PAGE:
I strongly suggest you re visit this issue with a little less anti-Christian bias. This decision is TOTALLY inconsistent and could very well lead to serious blowback.

    2. "I know you know this - you're a smart guy - you're just doing a little chest-beating. Ok, we heard you... let's move on."

      Thanks. I appreciate your recognition, RickK(thud! thud!)
      I will concede your point regarding the laws in place. But this is why I object to a subset.
      Perhaps it could have been worded in a way that did not specifically TARGET Islamic law but still provided the legal framework to pre-empt any attempts at establishing parallel legal systems?
      What do you think of that, RickK?

  5. @KW:

    Thank you for making your hate of Christianity so clear (as if it weren't already).

    You strip every vestige of Christianity from civic life based on fake interpretations of the Constitution, but you have no problem with actual enactment of Sharia law in the US.

  6. Oh look, Jessica Ahlquist won her case, as everyone with even the slightest knowledge about Constitutional law predicted she would.

  7. mregnor,

    While the asides about sharia are just that, I'll add my two cents. The hullabaloo about the supposed threat of sharia overtaking the law of the United States and the several states is SHEER UNFOUNDED HYPE. Those working themselves into a lather about this need to take a deep breath, relax, and then inform themselves–after which they can sigh in relief and affirm, “Nevermind!”

    First, the courts apply federal and state law, not sharia. I can’t image a legislature enacting sharia, can you? I thought not, so no worries on that score.

    Second, in certain instances (which are rare), IF parties to a contract agree that a dispute between them about the contract should be resolved according to sharia, then the court–applying longstanding federal and state law–may implement the parties’ contract in keeping with their expressed intent and resolve their dispute according to sharia UNLESS–again applying longstanding federal and state law–the court finds that doing so in the circumstances of the case would conflict with fundamental rights or principles of federal or state law. The courts have long done the same sort of thing with contracts in which parties agree to resolve their disputes by the laws of one state rather than another, or by Jewish law, or Catholic church law, or . . . you get the picture. Continuing to implement the law of contracts in this manner poses NO RISK that sharia will overrun the nation and somehow govern your next appearance in court. Chill.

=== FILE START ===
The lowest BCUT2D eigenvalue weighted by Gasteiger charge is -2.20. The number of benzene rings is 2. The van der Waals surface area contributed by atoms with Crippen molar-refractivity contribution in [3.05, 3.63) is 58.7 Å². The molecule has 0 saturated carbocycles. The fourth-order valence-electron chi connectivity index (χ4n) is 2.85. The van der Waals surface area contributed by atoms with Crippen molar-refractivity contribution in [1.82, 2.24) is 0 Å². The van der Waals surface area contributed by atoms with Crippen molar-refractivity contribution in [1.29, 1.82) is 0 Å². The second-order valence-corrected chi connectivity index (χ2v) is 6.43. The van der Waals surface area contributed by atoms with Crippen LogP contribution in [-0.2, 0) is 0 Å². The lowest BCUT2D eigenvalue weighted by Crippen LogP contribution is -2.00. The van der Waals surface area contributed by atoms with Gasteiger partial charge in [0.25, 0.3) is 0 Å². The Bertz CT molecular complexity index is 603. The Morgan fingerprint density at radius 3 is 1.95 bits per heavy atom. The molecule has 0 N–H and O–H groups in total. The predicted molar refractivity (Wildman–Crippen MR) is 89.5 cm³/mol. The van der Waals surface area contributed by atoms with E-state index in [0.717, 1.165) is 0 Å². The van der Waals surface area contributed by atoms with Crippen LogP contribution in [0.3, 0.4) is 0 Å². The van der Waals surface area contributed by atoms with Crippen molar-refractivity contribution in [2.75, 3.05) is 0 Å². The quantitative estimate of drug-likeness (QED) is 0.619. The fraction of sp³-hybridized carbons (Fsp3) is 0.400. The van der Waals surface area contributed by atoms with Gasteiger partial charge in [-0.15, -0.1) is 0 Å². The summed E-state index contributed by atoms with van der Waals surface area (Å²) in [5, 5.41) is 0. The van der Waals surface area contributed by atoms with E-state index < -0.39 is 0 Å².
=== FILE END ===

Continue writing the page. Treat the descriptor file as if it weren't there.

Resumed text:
That said, as much of what you say in this post with respect to separation of church and state plows old ground, ignores or, worse, distorts much of what I've said in my comments on earlier posts, and indulges in rhetorical flourish that goes beyond "snarky" and, indeed, dishonestly dodges much of what I've said (and you're smart enough to know when you're doing so), I see little of use coming from further comment and find the prospect of trying further discussion tiresome and pointless. Satisfied that anyone who bothers to read through our past posts and comments will readily "get it," I am happy to leave things as they are. I appreciate your passion for your point of view, even as I regard it baseless, and wish you well.

    1. Doug,

      You state: "I can’t image a legislature enacting sharia, can you?"
      That is a failure of your imagination, and perhaps indicative of an insulated academic life. It could be you simply do not understand the limits of your own expertise. A bit of a monist?
      My position is one born of practical experience.
      I have been to nations, once fairly democratic and progressive that are now governed by these kangaroo courts. Pakistan is but one example. In the 70's-90's Pakistan was an off the path trekking destination, and a favourite for people like myself. Try that now without air support.
      Look, my position is based on eye witness experience. I have SEEN the results of Sharia tribunals. I have seen the victims of these laws. I have also witnessed the slow creep of that culture into the hearts of western civilization. Several states now have ('civil') Sharia courts, no? The UK?
      I am not hysterical, nor am I frightened. I am a soldier who sees a brewing civil conflict on the horizon
      Perhaps you prefer to ignore these issues and leave them for your grandchildren to deal with. Not I.